Peak oil: 1. fossil fuels in the history of human energy use
2. a conventional graph by Van Deas for ASPO: Association for the Study of Peak Oil. See also Wikipedia Peak_oil , theoildrum.com/, and ODAC.
Humans have been exceeding the biosphere’s capacity to renew itself. This is a recipe for species extinction and human decimation. We are eating the world alive, stealing from our children. As we violate the principle of sustainable development, each succeeding generation will have less than the preceding one.
Let them eat mud
Food prices around the world have spiked because of higher oil prices, needed for fertilizer, irrigation and transportation. Prices for basic ingredients such as corn and wheat are also up sharply, and the increasing global demand for biofuels is pressuring food markets as well. The problem is particularly dire in the Caribbean… About 80 percent of people in Haiti live on less than $2 a day and a tiny elite controls the economy… two cups of rice now sell for 60 cents, up 10 cents from December and 50 percent from a year ago. Beans, condensed milk and fruit have gone up at a similar rate…Dirt to make 100 cookies now costs $5, the cookie makers say... at about 5 cents apiece, the mud cookies are a bargain compared to food staples.
Arable land is declining relative to population. Much is lost to erosion and desertification. For the results, see Wikipedia on food security and world hunger. Stanford scientists predict mass starvation: global warming will reduce Asian grains by 10%, Southern African corn crops by 30%.
Sources: WRI: World Resources Institute (above) and USDA (below) tons per acre
Peak water: shortages already threaten China, India and their neighbours, Australia, mid-Africa, the entire Middle East – exacerbating existing conflicts. Andrew Liveris, chairman of Dow Chemical, announced at Davos meeting that “Water is ... the oil of the 21st century.”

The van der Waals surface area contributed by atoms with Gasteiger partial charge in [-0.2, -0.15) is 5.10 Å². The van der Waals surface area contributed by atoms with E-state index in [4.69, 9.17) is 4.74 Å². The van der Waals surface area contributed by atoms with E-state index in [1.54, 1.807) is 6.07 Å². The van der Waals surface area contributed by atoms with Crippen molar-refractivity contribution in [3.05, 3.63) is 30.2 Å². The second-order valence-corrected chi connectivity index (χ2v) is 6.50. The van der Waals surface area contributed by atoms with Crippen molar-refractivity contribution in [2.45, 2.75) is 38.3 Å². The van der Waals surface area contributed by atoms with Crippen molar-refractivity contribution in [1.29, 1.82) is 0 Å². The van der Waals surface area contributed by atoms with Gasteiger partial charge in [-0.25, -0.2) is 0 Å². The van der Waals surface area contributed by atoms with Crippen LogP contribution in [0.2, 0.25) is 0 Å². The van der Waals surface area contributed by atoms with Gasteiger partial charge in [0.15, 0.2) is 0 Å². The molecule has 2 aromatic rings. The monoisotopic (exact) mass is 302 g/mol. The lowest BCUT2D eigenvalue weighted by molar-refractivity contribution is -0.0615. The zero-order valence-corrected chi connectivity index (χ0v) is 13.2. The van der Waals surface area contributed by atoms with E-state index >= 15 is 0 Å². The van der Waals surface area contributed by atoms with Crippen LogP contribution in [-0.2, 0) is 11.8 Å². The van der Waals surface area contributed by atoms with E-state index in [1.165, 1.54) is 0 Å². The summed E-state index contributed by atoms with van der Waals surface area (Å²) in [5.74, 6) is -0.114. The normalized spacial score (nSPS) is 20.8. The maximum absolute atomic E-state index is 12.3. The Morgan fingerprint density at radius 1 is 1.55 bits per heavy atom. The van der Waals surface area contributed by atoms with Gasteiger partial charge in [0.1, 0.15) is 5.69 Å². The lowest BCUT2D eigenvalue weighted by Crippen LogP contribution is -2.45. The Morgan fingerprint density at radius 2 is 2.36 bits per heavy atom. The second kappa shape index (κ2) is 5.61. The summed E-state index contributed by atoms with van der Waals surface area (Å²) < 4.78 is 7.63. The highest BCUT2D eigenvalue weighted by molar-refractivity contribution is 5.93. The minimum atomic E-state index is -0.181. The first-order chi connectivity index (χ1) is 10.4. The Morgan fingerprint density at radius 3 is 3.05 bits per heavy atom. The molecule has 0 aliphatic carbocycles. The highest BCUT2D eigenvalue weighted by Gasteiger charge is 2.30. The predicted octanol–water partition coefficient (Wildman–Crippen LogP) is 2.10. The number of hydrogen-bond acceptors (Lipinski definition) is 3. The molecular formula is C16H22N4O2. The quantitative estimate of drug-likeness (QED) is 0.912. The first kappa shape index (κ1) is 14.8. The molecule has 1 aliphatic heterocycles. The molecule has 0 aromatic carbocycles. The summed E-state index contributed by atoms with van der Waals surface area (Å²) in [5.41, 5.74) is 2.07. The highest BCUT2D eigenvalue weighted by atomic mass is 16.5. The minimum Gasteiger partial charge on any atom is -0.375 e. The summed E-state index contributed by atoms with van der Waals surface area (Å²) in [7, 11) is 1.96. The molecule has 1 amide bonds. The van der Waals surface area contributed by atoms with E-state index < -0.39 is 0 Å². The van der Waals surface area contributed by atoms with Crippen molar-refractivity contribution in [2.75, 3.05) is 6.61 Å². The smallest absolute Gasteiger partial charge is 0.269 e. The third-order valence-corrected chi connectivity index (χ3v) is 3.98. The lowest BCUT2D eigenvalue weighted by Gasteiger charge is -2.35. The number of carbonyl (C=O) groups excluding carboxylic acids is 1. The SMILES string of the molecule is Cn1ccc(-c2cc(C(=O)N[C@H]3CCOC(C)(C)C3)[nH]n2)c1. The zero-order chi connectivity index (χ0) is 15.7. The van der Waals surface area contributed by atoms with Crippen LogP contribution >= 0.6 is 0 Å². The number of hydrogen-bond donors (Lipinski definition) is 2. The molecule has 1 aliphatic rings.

map source: WRI, UNDP-GEF
Fish, the traditional protein of the poor, have been depleted by commercial trawling.
Forests have been pillaged and burned. Below are their original extent, and what is left today.
As climate warms, disease vectors spread. Two examples: malaria, and Lyme disease.
Minerals too are reaching their peak, increasing the dangers of environmentally disastrous mining practices, and of great-power battles over scarce supplies.
Finally, the world’s political culture seems stuck in the past, or returning to the worst of the past: beggar my neighbor – let the poor “eat cake” as Marie Antoinette foolishly said; my nation right or wrong, tribalism, religious fundamentalism. According to former UK ambassador Craig Murray, we underestimate how dangerous and widespread such ideas can be, even among supposedly educated people:Last year I delivered a talk on Central Asia at the University of Michigan in Ann Arbor. As I sat preparing my lecture, I had the television on low in my hotel room because I don't like complete silence. Gradually I found myself listening intently to an evangelical preacher, telling his TV congregation that they should not worry about casualties in Iraq because the Bible showed us that there had to be a great and bloody conflict in the Middle East before the Second Coming of Christ. So the more people who died in these wars, the closer we are to Jesus. -- Murray's blog 24 Jan 08
See also the blinkered views of the North American super-rich reported by Johann Hari, “Reshuffling the deck chairs on the National Review cruise” / “En croisière sur le ‘Titanic’ de la droite américaine”, Le Monde Diplomatique février 2008
Richard Heinberg, Peak Everything: Waking Up to the Century of Declines (2007) and http://en.wikipedia.org/wiki/Richard_Heinberg
James Howard Kunstler, The Long Emergency: Surviving the Converging Catastrophes of the Twenty-first Century (2006) and his blog Clusterfuck Nation, and http://en.wikipedia.org/wiki/James_Howard_Kunstler
Thomas Homer-Dixon , The Upside of Down: Catastrophe, Creativity, and the Renewal of Civilization (2007)
IISD (International Institute for Sustainable Development) 2008 study Boom or Bust: How commodity price volatility impedes poverty reduction, and what to do about it, for the Dec 2008 IGF in New Delhi
Suzuki Foundation studies and recommendations